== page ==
Manual testers can instantly test once the fix is deployed to validate its effectiveness within the product as well as apply exploratory testing to confirm that the fix didn’t cause additional defects. Not only is there not enough time to update the test scripts to execute these last-minute tests, but automation testing cannot provide any exploratory insight to verify the soundness of the software environment.

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Usability Testing Still Needs Humans

There are benefits of automation testing over manual testing, but the best possible results are achieved when the two are combined. The reason is simple—computers are logical, humans are emotional. It’s basic Star Trek philosophy.

Does automation replace manual testing? Not when it comes time to simulate the user experience. There just isn’t a viable automated substitute for the intuition, impressions, demands and reactions of human beings. As long as your users are human, so too must be your testers.

A computer will take for granted that a link is present on a page, or be satisfied by any sort of answer your error handling provides. Manual testing determines if those links are visible and intuitive, and lets you know if your app’s advice makes sense.

Whenever possible you want humans to have the final input on:

  • User interface testing
  • Usability testing
  • Installation testing
  • Security testing
  • User acceptance testing

Essentially, any time you want to integrate form and function, you need expert human minds on the problem. Don’t hesitate to look for those experts outside your own team. Just make sure that whoever you outsource to understands the importance of manual testing and the human element of the QA process.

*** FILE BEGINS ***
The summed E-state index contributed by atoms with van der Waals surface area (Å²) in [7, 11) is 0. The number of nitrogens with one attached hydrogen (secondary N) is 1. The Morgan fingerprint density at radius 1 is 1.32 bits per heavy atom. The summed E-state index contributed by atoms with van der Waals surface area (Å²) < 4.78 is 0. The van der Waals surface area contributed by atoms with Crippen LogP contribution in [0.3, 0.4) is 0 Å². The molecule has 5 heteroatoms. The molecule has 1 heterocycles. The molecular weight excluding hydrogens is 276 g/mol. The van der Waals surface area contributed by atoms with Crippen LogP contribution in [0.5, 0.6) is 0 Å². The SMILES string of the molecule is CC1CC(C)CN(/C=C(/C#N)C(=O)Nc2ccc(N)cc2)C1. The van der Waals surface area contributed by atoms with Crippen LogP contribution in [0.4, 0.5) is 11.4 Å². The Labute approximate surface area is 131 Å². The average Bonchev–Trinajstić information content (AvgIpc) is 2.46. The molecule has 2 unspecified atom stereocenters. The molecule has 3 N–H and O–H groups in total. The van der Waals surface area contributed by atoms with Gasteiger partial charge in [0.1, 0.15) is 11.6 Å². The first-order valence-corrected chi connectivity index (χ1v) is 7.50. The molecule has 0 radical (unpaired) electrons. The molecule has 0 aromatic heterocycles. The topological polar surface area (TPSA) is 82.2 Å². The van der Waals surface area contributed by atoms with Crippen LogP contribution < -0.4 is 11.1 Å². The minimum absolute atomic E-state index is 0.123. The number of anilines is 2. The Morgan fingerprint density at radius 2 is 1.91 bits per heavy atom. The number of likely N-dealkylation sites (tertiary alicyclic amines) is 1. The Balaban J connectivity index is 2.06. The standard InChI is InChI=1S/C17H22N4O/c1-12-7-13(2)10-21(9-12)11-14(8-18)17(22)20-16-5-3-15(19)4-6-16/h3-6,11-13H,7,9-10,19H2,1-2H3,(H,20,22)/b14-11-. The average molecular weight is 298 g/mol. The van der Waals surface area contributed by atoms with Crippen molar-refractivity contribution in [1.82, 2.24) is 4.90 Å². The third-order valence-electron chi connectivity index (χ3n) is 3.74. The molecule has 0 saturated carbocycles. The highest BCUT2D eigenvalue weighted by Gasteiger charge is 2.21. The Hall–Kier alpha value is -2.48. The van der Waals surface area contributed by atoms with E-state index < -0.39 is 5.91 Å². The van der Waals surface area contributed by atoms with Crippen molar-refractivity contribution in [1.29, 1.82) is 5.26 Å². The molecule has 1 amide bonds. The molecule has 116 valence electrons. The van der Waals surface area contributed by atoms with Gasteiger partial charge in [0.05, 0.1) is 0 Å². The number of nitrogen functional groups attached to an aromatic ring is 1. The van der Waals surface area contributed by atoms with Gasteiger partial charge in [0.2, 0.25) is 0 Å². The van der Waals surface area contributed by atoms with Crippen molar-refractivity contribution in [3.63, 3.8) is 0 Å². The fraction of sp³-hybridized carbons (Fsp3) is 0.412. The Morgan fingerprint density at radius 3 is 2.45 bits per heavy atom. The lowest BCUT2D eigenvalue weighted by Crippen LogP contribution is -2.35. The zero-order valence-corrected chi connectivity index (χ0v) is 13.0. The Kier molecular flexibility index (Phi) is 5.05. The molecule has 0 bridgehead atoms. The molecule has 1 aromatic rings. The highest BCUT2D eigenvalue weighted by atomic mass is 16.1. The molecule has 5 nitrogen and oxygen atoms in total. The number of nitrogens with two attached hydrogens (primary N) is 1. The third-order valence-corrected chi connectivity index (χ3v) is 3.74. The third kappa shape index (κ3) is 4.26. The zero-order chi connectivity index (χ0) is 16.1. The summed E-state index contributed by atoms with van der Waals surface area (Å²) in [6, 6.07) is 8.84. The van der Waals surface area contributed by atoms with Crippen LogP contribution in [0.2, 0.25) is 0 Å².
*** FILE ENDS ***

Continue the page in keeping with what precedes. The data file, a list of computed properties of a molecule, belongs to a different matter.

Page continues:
Does Automation Replace Manual Testing?

Are there benefits of automation testing over manual testing? Of course. In fact, many successful companies enjoy the benefits that manual and automation testing provide simply by incorporating both testing practices into their QA process and tracking these key QA performance metrics.

But is automated versus manual testing the better way to go? Does automation replace manual testing?

Not quite. The difference between manual and automation testing can easily be compared to driving versus walking. Driving a car to a destination in many instances is the faster, more efficient option. However, there are also many circumstances where driving a car would not be appropriate, cost-effective or efficient.

In short, the benefits of automation testing over manual testing only apply to test cases where test automation provides more accuracy, efficiency and cost-savings. Applying automation testing across the board can damage the quality and experience of your product.

Manual Testing is Here to Stay

Your product or platform is the combination of your team’s unique vision and talents. The QA process is pivotal to ensuring that when it arrives with the end user it delivers on all that potential. Remember you’re aiming for good, not just good enough. You need manual testing to get there.

No one can deny that there are benefits of automation testing over manual testing, especially when it comes to saving time and improve test accuracy. But it's not simply not possible to have a robust QA process by relying solely on automation. There are elements of your QA that continue to be best handled by human engineers and manual testing.

Does automation replace manual testing? Not yet—and fortunately you can enlist the help of a QA services provider like QASource to support your testing needs. Our team of experts are skilled in both manual testing and automated testing, ready to support any type of test your development cycle needs to launch to market successfully and on time. Get a Free Quote or call +1.925.271.5555 today.

Disclaimer

This publication is for informational purposes only and nothing contained in it should be considered legal advice. We expressly disclaim any warranty or responsibility for damages arising out of this information and encourage you to consult with legal counsel regarding your specific needs. We do not undertake any duty to update previously posted materials.